However, this is not:
Time would show that she was confident, spirited, strong-willed and highly intelligent – she had indeed “some of the qualities of Khadijah”.
And, yes, the use of dramatic/emotional language detracts a lot of the page's impact and makes it harder for an anonymous reader to take seriously. So basically, it shouldn't read like a novel. I know 1234567 is concerned about holding peoples interest, but the 'dry' or 'boring' articles really are what readers are looking for and is certainly what we want. Of course, when I say 'dry' or 'boring', I mean a to-the-point article written in a scholarly, professional tone. I know we must seem like crazy control freaks, and I apologize for that. But people will use any little excuse they can find to dismiss work critical of Islam. Your articles really are great and it would be a shame for them to be dismissed over such easily rectified points. --Sahabah (talk) 19:40, 29 April 2013 (PDT)
Okay, what you need to understand is that the article is currently in a very rough state, based on old work that was intended for a more narrative style. I have had to break off my research to earn money for a few days. So I have a skeleton article (information in roughly the right order) but also a lot of references not properly tied to the article and a lot of statements not properly tied to references. You can see this from the number of empty reference boxes. Many of the statements reflect the sort of information that, based on my preliminary reading of the sources, I expect to find, but there just hasn't been time for a sentence-by-sentence breakdown of how I know what I know. Isn't that what sandboxes are for?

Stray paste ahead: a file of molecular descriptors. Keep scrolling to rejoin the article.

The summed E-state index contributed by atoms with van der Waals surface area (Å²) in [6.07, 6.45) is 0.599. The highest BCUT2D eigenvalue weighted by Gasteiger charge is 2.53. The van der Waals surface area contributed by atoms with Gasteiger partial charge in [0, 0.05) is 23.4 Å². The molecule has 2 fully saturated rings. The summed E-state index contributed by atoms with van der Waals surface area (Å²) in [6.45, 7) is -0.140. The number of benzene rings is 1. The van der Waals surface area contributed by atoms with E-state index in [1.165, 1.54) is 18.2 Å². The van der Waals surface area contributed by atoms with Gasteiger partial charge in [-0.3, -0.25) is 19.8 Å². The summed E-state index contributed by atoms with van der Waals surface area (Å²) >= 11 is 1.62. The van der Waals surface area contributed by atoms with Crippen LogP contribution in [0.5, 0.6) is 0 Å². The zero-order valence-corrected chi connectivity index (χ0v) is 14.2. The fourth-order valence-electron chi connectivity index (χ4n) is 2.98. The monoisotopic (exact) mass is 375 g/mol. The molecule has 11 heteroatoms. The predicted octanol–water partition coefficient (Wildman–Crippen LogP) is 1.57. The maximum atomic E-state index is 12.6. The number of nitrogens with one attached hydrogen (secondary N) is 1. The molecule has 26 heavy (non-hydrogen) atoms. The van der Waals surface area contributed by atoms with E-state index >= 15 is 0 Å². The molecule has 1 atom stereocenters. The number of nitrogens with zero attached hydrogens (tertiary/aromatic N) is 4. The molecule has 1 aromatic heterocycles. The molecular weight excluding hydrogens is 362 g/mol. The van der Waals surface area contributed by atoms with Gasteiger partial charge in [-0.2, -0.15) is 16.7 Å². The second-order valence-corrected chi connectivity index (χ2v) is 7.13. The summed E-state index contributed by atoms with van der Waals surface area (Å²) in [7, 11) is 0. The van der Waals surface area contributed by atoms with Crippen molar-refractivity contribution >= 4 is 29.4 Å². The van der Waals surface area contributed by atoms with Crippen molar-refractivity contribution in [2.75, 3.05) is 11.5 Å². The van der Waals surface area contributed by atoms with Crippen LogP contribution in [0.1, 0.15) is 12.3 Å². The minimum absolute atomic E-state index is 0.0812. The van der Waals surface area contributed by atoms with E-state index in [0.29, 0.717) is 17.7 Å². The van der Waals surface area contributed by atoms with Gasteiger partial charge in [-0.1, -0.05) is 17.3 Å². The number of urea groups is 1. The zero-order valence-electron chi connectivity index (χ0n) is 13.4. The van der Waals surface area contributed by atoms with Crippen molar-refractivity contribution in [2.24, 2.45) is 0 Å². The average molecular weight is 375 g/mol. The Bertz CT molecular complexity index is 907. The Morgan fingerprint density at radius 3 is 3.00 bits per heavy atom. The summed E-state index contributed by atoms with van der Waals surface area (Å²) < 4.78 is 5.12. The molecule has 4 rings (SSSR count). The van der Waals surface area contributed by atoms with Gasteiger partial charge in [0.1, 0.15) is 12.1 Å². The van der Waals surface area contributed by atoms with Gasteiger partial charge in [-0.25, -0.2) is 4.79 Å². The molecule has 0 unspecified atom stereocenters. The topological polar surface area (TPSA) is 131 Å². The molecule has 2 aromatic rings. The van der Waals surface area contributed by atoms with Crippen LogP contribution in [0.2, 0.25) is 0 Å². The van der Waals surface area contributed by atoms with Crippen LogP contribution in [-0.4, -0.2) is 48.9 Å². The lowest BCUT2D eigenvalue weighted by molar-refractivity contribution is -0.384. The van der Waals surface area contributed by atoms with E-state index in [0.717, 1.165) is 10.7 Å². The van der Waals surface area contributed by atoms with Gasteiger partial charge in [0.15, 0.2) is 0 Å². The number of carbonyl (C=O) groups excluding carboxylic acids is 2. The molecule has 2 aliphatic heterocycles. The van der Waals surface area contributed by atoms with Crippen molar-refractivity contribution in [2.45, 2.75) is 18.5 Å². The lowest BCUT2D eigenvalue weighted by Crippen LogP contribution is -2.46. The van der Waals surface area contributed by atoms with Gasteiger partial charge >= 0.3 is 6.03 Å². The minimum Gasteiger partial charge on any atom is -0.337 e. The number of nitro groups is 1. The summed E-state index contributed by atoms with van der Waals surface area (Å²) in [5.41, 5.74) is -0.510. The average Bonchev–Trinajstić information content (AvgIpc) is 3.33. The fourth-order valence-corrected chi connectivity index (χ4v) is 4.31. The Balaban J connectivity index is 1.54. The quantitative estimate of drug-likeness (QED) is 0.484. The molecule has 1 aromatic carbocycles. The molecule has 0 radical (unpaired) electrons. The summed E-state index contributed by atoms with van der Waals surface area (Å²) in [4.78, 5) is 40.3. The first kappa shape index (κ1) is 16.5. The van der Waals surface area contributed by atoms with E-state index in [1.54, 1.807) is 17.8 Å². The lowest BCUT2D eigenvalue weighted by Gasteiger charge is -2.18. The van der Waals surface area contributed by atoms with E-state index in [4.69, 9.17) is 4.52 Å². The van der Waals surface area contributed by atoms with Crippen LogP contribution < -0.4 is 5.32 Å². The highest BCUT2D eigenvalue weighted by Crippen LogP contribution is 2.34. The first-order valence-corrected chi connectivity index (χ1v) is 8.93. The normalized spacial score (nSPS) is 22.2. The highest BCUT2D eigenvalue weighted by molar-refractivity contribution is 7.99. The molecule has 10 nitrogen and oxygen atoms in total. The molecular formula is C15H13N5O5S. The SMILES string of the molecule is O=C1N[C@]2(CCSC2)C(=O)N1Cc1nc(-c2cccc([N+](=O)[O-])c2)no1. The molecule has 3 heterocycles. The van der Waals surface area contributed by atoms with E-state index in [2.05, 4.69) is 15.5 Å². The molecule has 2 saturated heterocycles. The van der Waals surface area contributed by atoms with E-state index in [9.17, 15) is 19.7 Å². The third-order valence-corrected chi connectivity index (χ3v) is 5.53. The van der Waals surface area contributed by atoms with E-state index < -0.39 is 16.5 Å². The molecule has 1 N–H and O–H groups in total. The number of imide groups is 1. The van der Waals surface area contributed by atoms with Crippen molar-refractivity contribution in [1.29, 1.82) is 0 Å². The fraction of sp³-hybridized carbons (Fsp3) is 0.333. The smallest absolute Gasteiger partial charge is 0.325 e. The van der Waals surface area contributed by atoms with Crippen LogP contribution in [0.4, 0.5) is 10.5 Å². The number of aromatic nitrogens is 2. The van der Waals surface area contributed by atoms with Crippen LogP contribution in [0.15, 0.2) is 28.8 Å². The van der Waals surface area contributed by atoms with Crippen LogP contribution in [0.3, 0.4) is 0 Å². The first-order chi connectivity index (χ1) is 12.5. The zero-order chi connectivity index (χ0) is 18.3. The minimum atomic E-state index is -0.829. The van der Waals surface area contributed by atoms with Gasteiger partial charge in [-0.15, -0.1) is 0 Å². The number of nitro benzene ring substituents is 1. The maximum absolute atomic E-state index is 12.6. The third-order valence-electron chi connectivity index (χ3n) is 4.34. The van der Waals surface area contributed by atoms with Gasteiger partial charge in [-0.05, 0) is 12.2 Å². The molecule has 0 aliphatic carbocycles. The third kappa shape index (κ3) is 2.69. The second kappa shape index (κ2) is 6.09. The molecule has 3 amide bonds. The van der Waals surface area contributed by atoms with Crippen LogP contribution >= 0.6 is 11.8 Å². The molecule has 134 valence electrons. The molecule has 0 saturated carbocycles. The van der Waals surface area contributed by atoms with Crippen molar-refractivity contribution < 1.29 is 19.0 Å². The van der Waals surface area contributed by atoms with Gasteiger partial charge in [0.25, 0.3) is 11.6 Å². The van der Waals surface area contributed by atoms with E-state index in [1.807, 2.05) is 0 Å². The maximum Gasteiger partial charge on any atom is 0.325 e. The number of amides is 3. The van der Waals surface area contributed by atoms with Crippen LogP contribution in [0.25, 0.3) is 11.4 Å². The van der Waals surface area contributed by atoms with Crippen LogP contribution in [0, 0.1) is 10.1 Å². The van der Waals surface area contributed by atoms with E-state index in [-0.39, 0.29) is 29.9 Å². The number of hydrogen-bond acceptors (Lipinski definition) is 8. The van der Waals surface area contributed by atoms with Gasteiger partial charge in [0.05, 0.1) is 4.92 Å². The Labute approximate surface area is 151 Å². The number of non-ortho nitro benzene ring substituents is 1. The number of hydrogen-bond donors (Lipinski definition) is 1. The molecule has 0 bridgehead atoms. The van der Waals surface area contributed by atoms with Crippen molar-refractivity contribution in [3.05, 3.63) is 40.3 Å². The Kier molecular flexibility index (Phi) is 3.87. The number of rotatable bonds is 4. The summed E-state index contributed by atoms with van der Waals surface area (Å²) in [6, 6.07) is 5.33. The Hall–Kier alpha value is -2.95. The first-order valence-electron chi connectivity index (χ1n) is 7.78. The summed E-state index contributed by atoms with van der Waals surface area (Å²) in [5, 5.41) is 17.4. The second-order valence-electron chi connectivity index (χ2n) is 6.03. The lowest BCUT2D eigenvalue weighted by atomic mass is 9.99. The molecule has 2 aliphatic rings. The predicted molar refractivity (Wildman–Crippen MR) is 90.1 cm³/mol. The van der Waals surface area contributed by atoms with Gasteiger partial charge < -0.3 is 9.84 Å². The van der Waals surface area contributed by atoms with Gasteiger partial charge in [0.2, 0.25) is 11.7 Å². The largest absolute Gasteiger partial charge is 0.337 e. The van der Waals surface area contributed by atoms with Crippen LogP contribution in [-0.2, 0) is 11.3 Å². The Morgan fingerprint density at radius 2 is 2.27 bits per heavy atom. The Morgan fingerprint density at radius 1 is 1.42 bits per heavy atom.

And, yes, I do sometimes find that when I do the breakdown, I have drawn an unwarranted conclusion. It turns out to be based on something I read in a secondary source that wasn't properly linked to a real primary source; or when events are laid out in strict chronological order, it turns out that there is a confusion (mine or someone else's) of cause and effect; or the same minor character has been running through several narratives and reveals himself as a much more major player than anyone realised.
In the case of the story of Muhammad interfering with Abu Bakr's family, what will be needed will be to tie it more closely to the language of the original hadith, which (in my translation) is: "He found Aisha hiding behind the door of the house of Abu Bakr, weeping with great distress. He questioned her and she complained about her mother and said that she was after her." So perhaps she didn't "blurt" but only "told" her complaint; but it was definitely not in neutral tone. The annoying lack of specific detail (what actually happened in this situation?) is a feature of the original, which may be why this story is often omitted from the standard biographies of Aisha. I think it is interesting, however, to examine her relationship with the parents who soon afterwards handed her over to the paedophile.